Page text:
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July 2010 Archive for Your Favorite Tractor

RSS By: Your Favorite Tractor, Farm Journal

Here’s your chance to share a photo of your favorite tractor.

1921 Frick 15-28

Jul 30, 2010

This tractor was featured for the month of July in the 2010 Classic Farm Tractor Calendar.


You can see this rare relic at the famous Rough & Tumble Engineers Historical Museum, Kinzers, Penn. Owners Louie and Joy Frantz are long-time members of R&T.

The Frick Company of Waynesboro, Penn., made steam engines in the 19th century, which you can also observe parading at Rough & Tumble. This 89-year-old heavyweight Frick features a 4-cyl. Beaver engine–4 ¾ in x 6 in. bore and stroke. Operating speed: 900 rpm. Note that the engine site crossways. The tactor weighs 6,100 lb. In a 1920 Nebraska test, it delivered 19.48 drawbar, 30 brake hp. The Frick Company dates back to 1853, and built tractors from 1918 to 1928. It’s in the refrigeration business today.

1921 Frick 15 28












Louie and Joy Frantz

Hellam, Pennsylvania


Restoring the Frick was a Frantz family affair. Louis and son Jeff got it running, Joy stripped off the old pain, daughter Luann hand-painted the lettering and pin striping, grandson Joshua (pictured) was there for the ceremonial first start. In the shade is Rufus their Yorkshire terrier, who relaxed beneath the Frick on the hot July day this picture was taken.


The world-famous Classic Farm Tractor Calendar from Classic Tractor Fever is in its 21st year of publication with the 2010 calendar available now. They have calendars, videos, books, and much, much, more. Click here to visit their online shop.

Antiques on the Auction Block

Jul 29, 2010

On Aug. 7, in Walworth, Wis., one of the 64  Farmall Super MTA high-clearance tractors ever built will be on the auction block.

GF0810 97024 1




Mecum Auctions is hosting the Gone Farmin’ Tractor Auction that will include more than 200 tractors. A spectrum of manufacturers and models will be represented and tractors range from completely restored to restoration projects.


Consignments are still being accepted and bidder registration is open.


More information is available online:

1930 Farmall

Jul 13, 2010

This Tractor Tales is a quiet one. That's because the 1930 Farmall we're about to show you has been safely secured in the Jasper County Historical Museum in Newton, Iowa. To buy this model new in 1930 would have cost you right around $850.

Tractor Trendsetters: Low-Pressure Pneumatic Tires

Jul 07, 2010

Tractor Trendsetters: Low-Pressure Pneumatic Tires

Written By Larry Gay

Until 1932 the farm equipment industry used wood, cast iron, and steel as the raw materials to build tractors and farm machinery. Then in the autumn of 1932, during the depths of the Great Depression, rubber was added to the list of materials when Allis-Chalmers, Firestone, and Goodyear introduced low-pressure pneumatic tires for tractors. This new product was originally known as an “air tire” and was first made available on the Allis-Chalmers standard-tread model U tractor. However, the tire companies quickly made air tires available for other brands of tractors.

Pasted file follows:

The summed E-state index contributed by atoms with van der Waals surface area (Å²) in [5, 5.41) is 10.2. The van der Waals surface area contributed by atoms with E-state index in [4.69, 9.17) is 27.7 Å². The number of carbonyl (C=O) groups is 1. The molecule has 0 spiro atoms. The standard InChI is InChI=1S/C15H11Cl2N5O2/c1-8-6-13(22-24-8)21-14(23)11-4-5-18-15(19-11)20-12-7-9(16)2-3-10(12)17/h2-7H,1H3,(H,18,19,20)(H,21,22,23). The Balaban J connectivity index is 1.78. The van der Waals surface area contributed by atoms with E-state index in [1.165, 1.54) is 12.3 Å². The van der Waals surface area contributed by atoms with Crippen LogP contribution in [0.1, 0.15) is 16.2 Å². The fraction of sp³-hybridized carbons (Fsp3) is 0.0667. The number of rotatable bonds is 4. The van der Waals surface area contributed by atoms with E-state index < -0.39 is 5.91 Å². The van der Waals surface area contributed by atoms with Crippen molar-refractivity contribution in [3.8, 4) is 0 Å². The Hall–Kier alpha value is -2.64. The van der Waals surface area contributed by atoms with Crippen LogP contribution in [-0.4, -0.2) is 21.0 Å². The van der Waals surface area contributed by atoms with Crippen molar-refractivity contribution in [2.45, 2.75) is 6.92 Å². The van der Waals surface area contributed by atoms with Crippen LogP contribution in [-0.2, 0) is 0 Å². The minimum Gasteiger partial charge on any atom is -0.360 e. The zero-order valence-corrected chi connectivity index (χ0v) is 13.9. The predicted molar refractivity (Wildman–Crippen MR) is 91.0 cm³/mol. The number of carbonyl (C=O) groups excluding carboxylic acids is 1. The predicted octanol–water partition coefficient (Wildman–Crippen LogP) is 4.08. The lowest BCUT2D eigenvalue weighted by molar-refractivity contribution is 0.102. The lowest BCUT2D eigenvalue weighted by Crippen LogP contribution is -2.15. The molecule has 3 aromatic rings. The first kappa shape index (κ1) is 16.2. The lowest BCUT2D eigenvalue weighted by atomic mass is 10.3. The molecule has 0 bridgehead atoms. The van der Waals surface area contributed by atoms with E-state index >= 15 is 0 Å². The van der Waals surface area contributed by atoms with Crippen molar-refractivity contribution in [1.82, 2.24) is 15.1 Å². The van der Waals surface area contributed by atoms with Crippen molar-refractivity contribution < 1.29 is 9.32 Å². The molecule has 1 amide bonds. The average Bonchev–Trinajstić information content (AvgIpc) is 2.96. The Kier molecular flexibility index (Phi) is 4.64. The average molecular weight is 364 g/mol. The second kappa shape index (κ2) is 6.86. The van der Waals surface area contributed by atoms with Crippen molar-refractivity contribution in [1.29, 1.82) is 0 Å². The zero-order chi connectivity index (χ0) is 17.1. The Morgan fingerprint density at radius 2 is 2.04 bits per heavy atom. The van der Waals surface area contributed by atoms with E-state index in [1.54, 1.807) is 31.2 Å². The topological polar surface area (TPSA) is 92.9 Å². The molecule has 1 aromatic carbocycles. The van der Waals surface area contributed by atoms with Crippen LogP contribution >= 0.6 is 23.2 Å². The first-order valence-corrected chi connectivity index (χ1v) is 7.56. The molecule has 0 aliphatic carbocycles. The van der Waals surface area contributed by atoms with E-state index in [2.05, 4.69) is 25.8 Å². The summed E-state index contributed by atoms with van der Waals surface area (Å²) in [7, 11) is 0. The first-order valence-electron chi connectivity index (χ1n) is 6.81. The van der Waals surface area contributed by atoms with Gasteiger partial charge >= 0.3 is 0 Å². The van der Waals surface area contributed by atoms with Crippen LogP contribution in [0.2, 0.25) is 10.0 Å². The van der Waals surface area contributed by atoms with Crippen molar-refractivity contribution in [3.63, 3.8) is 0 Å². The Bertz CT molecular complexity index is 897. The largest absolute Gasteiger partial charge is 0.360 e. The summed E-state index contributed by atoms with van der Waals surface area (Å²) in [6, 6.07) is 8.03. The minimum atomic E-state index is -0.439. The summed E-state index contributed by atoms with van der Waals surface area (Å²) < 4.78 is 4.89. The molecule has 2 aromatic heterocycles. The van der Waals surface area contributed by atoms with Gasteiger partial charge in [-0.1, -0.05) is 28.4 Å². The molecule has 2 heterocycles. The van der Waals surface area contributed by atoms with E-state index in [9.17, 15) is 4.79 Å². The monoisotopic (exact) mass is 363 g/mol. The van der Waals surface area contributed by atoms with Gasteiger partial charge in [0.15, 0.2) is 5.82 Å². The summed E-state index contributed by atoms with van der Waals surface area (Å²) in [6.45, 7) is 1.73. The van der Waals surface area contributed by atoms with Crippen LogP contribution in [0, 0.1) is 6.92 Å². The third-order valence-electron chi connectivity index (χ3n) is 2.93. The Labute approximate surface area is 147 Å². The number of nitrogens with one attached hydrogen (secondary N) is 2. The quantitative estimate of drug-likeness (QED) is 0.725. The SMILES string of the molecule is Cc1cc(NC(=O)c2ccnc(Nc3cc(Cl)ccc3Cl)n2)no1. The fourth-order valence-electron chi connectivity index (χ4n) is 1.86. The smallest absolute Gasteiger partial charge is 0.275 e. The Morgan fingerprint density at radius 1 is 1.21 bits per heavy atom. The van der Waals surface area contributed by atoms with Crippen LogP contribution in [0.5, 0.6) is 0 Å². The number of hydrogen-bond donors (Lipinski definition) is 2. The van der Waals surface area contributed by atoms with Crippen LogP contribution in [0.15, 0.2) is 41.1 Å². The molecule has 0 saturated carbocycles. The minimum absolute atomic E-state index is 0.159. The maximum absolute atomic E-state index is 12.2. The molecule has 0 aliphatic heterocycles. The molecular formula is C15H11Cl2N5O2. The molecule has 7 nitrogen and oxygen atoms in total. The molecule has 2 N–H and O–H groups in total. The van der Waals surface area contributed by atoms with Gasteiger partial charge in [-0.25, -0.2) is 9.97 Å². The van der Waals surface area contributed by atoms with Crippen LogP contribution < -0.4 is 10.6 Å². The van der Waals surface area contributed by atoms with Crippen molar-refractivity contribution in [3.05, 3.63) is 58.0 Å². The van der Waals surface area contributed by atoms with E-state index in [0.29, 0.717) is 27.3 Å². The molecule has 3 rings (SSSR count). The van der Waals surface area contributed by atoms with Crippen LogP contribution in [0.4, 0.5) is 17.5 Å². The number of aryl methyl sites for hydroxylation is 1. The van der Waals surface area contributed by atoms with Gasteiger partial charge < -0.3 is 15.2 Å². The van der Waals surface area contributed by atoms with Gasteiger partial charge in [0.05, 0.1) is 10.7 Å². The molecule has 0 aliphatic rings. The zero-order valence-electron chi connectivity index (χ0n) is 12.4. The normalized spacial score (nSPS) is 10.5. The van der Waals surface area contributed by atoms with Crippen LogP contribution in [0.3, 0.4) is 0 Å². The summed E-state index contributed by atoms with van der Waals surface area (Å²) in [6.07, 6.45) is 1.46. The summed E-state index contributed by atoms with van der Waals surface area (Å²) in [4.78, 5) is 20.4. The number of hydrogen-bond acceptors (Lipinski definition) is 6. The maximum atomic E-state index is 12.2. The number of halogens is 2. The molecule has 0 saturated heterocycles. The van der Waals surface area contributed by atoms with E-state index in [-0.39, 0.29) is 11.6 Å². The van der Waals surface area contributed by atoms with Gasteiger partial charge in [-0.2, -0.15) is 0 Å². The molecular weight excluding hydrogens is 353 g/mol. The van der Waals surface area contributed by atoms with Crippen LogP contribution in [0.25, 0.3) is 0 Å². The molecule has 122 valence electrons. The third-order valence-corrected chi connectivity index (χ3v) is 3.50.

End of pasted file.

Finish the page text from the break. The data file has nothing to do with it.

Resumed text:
The first Firestone tires for the rear wheels were an 11.25-24 size and made with a chevron style of tread. The Goodyear tires were equipped with a diamond-tread pattern. In 1935 Firestone introduced a bar-style lug for more traction. Test work revealed the optimum air pressure was about 12 psi.

In November 1932 at an engineering meeting in Milwaukee, Allis-Chalmers presented the results of its two years of test work to other engineers in the industry. The A-C engineers used graphs, charts, and motion pictures to show the advantages of air tires over steel wheels with spade lugs. However, many of the competitive tractor engineers attending the meeting were not convinced and left the meeting still skeptical of the new concept of air tires.

Farmers too were skeptical about air tires when they were first introduced. However, the tractor dealers and the tire companies were able to overcome this sales resistance by conducting plowing demonstrations with two identical tractors, except one had steel wheels and the other had air tires. The demonstrations proved the tractor with air tires could plow faster with less wheel slippage and provided a smoother ride with less dust for the operator. Also tractors with air tires could be driven on paved roads.

Allis-Chalmers promoted air tires by staging tractor races at the state fairs in 1933. The Allis-Chalmers WC row-crop tractor was tested at the Nebraska Tractor Test Lab in May 1934 with both steel wheels and rubber tires. When it was equipped with rubber tires, the tractor provided more drawbar pull and better fuel economy. Farmers and the tractor industry quickly recognized the advantages of rubber tires and the last Nebraska test of a tractor with steel wheels was in 1938. 

Larry Gay is the author of four farm tractor books published by the American Society of Agricultural and Biological Engineers. These books may be obtained from ASABE at 800-695-2723 or, click publications and then click history books.

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